FTX founder Sam Bankman-Fried has denied speculation on Twitter that he flew to South America after the cryptocurrency exchange filed for bankruptcy.
When asked if he had been to Argentina, amid rumors circulating on social media, the former chief executive told Reuters via text message that he was in the Bahamas, where the company has its headquarters.
Bankman-Fried, 30, served as CEO until Friday.
He also denied “secretly” transferring $10 billion in client funds from FTX to his trading company Alameda Research and denied setting up a “backdoor” into FTX’s accounting system.
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“We had confusing internal labeling and we misinterpreted it,” he said of the $10 billion transfer.
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Reuters reported, citing two people familiar with the matter, that at least $1 billion in client funds had gone missing, with records revealing the financial hole.
Asked about the missing funds, Bankman-Fried replied: “???”
In a statement, FTX said John J. Ray III had been named CEO in its place.
Also on Saturday, FTX said it was moving funds to offline storage after reporting “unauthorized transactions”.
Analysts said millions of dollars in assets have been pulled from the platform.
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“Following Chapter 11 Bankruptcy Filings – FTX US and FTX [dot] com has taken precautionary measures to move all digital assets to cold storage. The process was expedited tonight – to mitigate damages by observing unauthorized transactions,” tweeted FTX US General Counsel Ryne Miller.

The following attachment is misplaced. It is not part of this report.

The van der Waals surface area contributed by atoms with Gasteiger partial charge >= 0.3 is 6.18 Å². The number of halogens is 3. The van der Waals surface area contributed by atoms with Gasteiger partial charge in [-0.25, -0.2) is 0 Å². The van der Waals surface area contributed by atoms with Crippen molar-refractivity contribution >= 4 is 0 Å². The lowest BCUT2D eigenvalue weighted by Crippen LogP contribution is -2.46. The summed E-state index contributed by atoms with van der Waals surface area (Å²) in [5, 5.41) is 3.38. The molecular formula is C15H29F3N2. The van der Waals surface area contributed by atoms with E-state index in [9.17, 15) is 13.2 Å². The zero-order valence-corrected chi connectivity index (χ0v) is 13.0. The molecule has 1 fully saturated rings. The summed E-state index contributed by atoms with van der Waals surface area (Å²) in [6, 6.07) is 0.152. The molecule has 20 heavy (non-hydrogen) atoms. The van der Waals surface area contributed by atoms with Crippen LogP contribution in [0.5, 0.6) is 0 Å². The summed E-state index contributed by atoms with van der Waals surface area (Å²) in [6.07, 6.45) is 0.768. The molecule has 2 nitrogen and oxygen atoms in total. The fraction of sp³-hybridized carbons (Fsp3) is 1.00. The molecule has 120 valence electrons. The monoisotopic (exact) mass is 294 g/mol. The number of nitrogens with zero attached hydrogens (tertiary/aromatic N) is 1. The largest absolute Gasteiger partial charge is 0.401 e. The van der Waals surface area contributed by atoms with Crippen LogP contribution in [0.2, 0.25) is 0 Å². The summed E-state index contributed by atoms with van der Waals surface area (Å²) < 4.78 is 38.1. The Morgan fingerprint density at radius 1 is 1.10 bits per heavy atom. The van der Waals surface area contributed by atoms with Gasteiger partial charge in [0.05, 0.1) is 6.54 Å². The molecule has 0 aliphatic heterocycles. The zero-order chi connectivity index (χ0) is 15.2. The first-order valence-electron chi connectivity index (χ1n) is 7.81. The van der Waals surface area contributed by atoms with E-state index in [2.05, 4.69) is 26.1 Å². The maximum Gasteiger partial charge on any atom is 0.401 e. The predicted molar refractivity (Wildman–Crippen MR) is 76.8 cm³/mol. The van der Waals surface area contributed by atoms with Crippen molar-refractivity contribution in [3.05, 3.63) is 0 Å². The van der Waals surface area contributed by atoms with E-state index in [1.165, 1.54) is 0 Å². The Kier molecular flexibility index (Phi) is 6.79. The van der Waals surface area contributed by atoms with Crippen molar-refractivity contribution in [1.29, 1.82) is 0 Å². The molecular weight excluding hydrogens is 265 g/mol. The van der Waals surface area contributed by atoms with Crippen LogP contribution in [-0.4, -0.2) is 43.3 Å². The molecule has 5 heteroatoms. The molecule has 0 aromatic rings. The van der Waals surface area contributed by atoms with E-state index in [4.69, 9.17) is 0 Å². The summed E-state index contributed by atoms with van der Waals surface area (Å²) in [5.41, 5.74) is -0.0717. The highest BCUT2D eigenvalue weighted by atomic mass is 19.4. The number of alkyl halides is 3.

Cold storage refers to crypto wallets that are not connected to the internet to protect against hackers.
Miller previously wrote that FTX was “investigating anomalies with portfolio movements related to the consolidation of FTX balances on exchanges”, while noting that the facts were unclear “because other movements [were] not clear.”
This all comes after Bahamas-based FTX – formerly the third-largest crypto exchange in the world – filed for Chapter 11 bankruptcy protection.
A bailout deal with rival exchange Binance, which had briefly agreed to step in, fell through.
Binance cited red flags that showed up during the due diligence process.
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“I screwed up and should have done better,” Bankman-Fried tweeted in a lengthy thread on Thursday.
In 2019, FTX had over one million users.
Fox Business Digital’s requests for comment to Bankman-Fried and FTX were not immediately returned.
Megan Henney of FOX Business and Reuters contributed to this report.
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